It’s estimated almost 7.6 million people in the UK are currently living with cardiovascular disease (CVD), with almost 70% of noncommunicable diseases (NCDs), including CVD, being collectively responsible for all deaths worldwide.
The rise of CVD has been driven primarily by four modifiable risk factors:
- Tobacco use.
- Physical inactivity.
- Harmful use of alcohol.
- Unhealthy diets.
As leaders within the early years with a unique access to families, health visitors are in a prime position to explore health behaviours with parents, helping them to consider their options and develop effective family plans that boost prevention and reduce risk.
This project with the Institute of Health Visiting aims to equip health visitors with the ‘helper skills’ and trusted evidence-based resources they need to guide the complex process of helping families adopt healthier lifestyles and reduce CVD.
Strategy and implementation
A recent survey by iHV revealed a real lack of confidence from health visitors in engaging in conversations about CVD with families. 71% of health visitors stated that they do not currently use any resources to facilitate family engagement in these conversations. And 40% of health visitors found speaking about CVD with families who were resistant to change was challenging.
Involving health visitors directly at the start of scoping this project was therefore key to ensure the training delivered all the aspects they truly needed to enhance their skills in this area.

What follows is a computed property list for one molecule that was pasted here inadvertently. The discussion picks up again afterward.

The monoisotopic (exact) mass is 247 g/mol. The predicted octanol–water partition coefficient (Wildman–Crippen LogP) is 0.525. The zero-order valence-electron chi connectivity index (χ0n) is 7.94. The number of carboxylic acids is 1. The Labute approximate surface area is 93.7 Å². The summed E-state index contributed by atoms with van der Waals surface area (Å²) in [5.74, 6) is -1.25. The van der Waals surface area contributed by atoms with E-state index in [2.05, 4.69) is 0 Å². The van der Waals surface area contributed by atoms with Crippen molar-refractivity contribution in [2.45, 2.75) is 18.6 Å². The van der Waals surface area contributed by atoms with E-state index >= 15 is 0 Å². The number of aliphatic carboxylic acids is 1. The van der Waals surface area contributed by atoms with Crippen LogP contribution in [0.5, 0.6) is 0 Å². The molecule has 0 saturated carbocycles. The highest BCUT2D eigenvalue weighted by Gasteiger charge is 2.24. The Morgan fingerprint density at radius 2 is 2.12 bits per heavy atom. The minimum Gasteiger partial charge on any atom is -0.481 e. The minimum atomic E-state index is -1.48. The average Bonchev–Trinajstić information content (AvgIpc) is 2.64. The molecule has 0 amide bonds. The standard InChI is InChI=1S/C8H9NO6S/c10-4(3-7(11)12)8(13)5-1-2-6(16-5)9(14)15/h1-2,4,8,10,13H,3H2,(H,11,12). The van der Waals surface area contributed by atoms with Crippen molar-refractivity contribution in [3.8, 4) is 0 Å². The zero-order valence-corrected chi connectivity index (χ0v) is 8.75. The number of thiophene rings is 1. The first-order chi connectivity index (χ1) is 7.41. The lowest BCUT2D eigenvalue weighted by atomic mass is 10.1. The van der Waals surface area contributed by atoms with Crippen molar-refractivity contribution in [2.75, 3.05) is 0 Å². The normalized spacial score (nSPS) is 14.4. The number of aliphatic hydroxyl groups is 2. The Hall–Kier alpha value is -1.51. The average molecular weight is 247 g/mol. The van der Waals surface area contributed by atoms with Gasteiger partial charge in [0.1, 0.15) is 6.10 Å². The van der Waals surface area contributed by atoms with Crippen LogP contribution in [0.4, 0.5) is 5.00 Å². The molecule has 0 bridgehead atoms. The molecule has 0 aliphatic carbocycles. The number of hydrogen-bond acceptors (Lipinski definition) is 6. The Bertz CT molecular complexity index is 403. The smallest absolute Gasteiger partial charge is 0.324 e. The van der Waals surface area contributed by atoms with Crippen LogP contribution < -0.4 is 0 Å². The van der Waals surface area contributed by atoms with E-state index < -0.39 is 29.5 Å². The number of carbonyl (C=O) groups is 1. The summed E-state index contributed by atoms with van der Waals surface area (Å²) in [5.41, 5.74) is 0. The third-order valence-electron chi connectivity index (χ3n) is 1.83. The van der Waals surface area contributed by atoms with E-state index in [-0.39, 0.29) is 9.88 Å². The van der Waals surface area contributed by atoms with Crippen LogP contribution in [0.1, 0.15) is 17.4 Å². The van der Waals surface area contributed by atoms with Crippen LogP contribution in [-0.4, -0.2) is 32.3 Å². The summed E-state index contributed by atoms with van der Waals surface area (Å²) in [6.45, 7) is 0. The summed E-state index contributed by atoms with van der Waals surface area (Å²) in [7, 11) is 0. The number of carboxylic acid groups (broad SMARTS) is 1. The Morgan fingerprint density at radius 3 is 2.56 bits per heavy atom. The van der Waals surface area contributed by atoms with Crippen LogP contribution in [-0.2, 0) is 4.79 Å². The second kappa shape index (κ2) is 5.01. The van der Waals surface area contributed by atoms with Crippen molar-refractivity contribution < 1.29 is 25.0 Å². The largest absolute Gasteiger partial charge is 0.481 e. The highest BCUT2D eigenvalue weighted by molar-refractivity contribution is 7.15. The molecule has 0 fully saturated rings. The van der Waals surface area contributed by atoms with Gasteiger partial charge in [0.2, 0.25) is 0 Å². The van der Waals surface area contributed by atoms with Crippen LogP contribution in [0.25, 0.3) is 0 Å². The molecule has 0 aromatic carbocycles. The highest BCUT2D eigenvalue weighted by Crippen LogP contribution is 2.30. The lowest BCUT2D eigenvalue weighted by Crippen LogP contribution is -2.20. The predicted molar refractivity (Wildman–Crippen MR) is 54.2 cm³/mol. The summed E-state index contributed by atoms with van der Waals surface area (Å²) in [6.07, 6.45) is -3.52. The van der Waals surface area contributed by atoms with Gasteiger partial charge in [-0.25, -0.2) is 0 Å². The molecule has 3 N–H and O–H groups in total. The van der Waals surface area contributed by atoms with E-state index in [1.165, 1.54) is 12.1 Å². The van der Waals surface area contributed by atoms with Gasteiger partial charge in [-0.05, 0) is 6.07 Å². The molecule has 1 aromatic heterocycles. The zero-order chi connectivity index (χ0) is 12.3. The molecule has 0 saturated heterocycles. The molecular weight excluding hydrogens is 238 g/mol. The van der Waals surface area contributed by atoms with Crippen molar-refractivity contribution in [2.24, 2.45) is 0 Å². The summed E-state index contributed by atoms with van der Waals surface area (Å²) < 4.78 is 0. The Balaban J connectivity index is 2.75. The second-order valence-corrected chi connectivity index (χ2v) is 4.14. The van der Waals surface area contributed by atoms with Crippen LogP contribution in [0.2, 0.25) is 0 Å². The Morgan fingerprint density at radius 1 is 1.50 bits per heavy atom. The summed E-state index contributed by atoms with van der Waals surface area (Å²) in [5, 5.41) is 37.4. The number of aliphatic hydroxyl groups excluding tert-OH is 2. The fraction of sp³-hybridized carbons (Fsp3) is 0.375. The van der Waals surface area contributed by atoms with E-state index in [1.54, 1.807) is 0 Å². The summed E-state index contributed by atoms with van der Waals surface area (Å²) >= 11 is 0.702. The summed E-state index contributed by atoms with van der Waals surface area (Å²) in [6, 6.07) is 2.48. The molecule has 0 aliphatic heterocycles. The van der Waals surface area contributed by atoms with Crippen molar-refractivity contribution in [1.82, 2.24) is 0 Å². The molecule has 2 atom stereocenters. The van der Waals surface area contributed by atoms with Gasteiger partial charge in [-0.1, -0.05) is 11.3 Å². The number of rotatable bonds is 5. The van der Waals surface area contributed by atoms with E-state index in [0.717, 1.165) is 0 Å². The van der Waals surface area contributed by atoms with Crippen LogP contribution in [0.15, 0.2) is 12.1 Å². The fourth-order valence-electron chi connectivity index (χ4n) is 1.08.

We conducted a number of focus groups with potential end users to gather feedback, direct content development and identify the best means of delivery.
This clarified the need for bite-sized learning that integrated different forms of media, with reflective practice and helpful work-based tools and resources to use in partnership with families.
We use the Family Partnership Model’s (FPM) theory, concepts and application as a framework to create adapted instructional content in relation to health visitors and CVD prevention.
This is an internationally recognised approach of practice for prevention, early intervention and the management of complex difficulties, helping parents openly discuss sensitive issues, such as weight and diet, resulting in significant and sustained change.
We worked in partnership with Head, Consultant Clinical Psychologist at the Centre for Parent and Child Support, Dr Crispin Day, to ensure accuracy of theory interpretation.
Real life voices
To ensure we set the personal context and share the emotions and feelings of working relationships, it’s important to hear real life experiences from peers, colleagues and families.
Here we developed a series of brief animations to illustrate a montage of impactful stories from families and health visitors alike.
Seeing learnt theories put into practice can help reaffirm learning and provide helpful examples of successful communication skills.
Here we developed animated demonstrations of successful conversations around cardiovascular disease, using each risk factor as a helpful practical example.
Only the audio of scripted conversations were used, so that no judgment can be made from the audience regarding character depiction.